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Armageddon or Calvary: The Conscientious Objectors of New Zealand and "The Process of Their Conversion"

IV.—The Flood-Tide of Repression

page 14

IV.—The Flood-Tide of Repression.

No sooner was the campaign for Conscription seriously entered upon than the large halls, principally in the metropolis, were closed against the Labour Movement. Even the Wellington Town Hall was refused for the purpose of holding a public meeting under the auspices of the Labour Party to discuss the proposal. The proprietors of a local theatre tore up their agreement with the Social Democratic party; and when the people filled the Alexandria Hall to overflowing and hundreds clamoured outside for Anti-Conscriptionist speakers to address them, the speakers—Mr. P. C. Webb, M.P., Miss Adela Pankhurst, and the author—were prosecuted and penalised on a charge of "obstructing the traffic," notwithstanding that Abel-Smith Street on Sunday evening is positively devoid of traffic. On the same day, Mr. W. F. Massey addressed a crowd in Cuba Street—one of the city's busiest thoroughfares; but the class line was drawn far too rigidly to permit of any prosecution in his case.

The repressive War Regulations multiplied with the enactment of Conscription. Detectives were told off to follow up Labour meetings, and in due time Hansard reporters were sent to take verbatim reports of Labour speeches. When in December, 1916, the second great Anti-Conscription Conference, representing 50,000 Workers, was sitting, detectives appeared with orders to demand admittance—a demand which was, however, not complied with. Mr. Peter Fraser (now M.P. for Wellington Central), secretary of the Conference, was arrested while Conference was sitting; and the arrests of Messrs. Brindle, Armstrong, and a number of others followed in rapid succession. Messrs. Semple and Cooke had been arrested a few days earlier. Almost half the effective platform propagandists of the Labour Movement were placed behind prison bars. Then the pursuit of the men who voiced Labour sentiments became still more determined. For months, at every meeting I addressed—it did not matter what the subject was—a "Hansard" stenographer took a verbatim report at the press table, while a detective took notes in the body of the hall (apparently for the purpose of checking the shorthand reporter's notes), while two or three other detectives were also in the body of the hall.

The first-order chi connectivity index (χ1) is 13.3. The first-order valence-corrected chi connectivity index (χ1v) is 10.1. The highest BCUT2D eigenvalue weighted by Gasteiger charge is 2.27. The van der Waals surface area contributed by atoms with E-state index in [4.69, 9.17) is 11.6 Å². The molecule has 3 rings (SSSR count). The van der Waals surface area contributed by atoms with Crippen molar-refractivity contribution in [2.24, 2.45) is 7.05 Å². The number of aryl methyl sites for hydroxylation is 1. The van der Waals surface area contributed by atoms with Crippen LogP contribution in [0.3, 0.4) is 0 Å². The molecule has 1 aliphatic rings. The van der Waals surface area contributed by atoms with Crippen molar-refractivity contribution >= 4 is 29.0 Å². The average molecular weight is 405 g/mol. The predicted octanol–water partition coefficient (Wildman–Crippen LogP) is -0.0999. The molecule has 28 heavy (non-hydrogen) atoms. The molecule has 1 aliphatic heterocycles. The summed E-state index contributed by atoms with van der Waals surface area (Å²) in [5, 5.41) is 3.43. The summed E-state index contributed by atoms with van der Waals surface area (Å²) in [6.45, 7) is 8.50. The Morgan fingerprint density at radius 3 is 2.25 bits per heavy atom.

A system of far-reaching espionage became part of the official programme. The letters of the Government's principal anti-militarist opponents were subjected to a censorship intended to be secret, but so clumsily carried out that it told its own tale. For considerably more than a year every letter which came to myself, whether addressed to my home or office, was opened and read and then reclosed neither neatly nor with regard for method or cleanliness. My letters were held up for periods which ranged from three days to a month. Letters to my wife from our sons in Australia were sub-page 15jected to the same scrutiny. Even the Christmas cards which came addressed to our children did not escape. This was not my experience alone. It was the experience of every person prominent in the Labour movement, the Peace Council, the Freedom League, the Women's League, and other organisations whose work menaced the interests of the Prussianists and the Profiteers. Of course, it was inevitable that in due time intelligence methods would be developed within the Labour movement which would render the system of espionage largely ineffective.

About this time two determined attempts were made from within to induce Cabinet, by War Regulation, to make it an act of sedition to advocate the Parliamentary repeal of Conscription. Fortunately for New Zealand—perhaps, also, for the Prussian-minded men responsible for the proposal—the infamous attempt against Constitutionalism was not agreed to by Cabinet.

Early in 1917 there came the first miners' go-slow strike, constituting an effort to secure a 17½ per cent, wages increase to enable the miners to meet, to some small extent, the enormous increase in the cost of living, which increase was largely the direct outcome of war profiteering. The Miners' Executive members were dragged away to jail, and a new Executive came into office; whereupon the rank and file, going over the heads of the Executive, declared a strike against Conscription. The strike was eventually called off as the result of a bargain between the Acting-Prime Minister and the Minister of Mines on the one hand and the Miners' Federation on the other hand, practically guaranteeing that the miners would not be conscripted for the army, and that the men concerned in the strike would not be prosecuted. Needless to say, the terms of the bargain were not honoured in their entirety, for the ink was scarcely dry on the signatures when Messrs. O'Brien and O'Rourke were arrested and sent to jail.

As a result of the strike, Mr. P. C. Webb, M.P. for Grey, was arrested on May Day of 1917, held without bail, and at last sentenced to three months' Jail. On his release he was accorded a reception by thousands of citizens of Grey, Westland, and Buller, which lives as the greatest event in the history of the West Coast.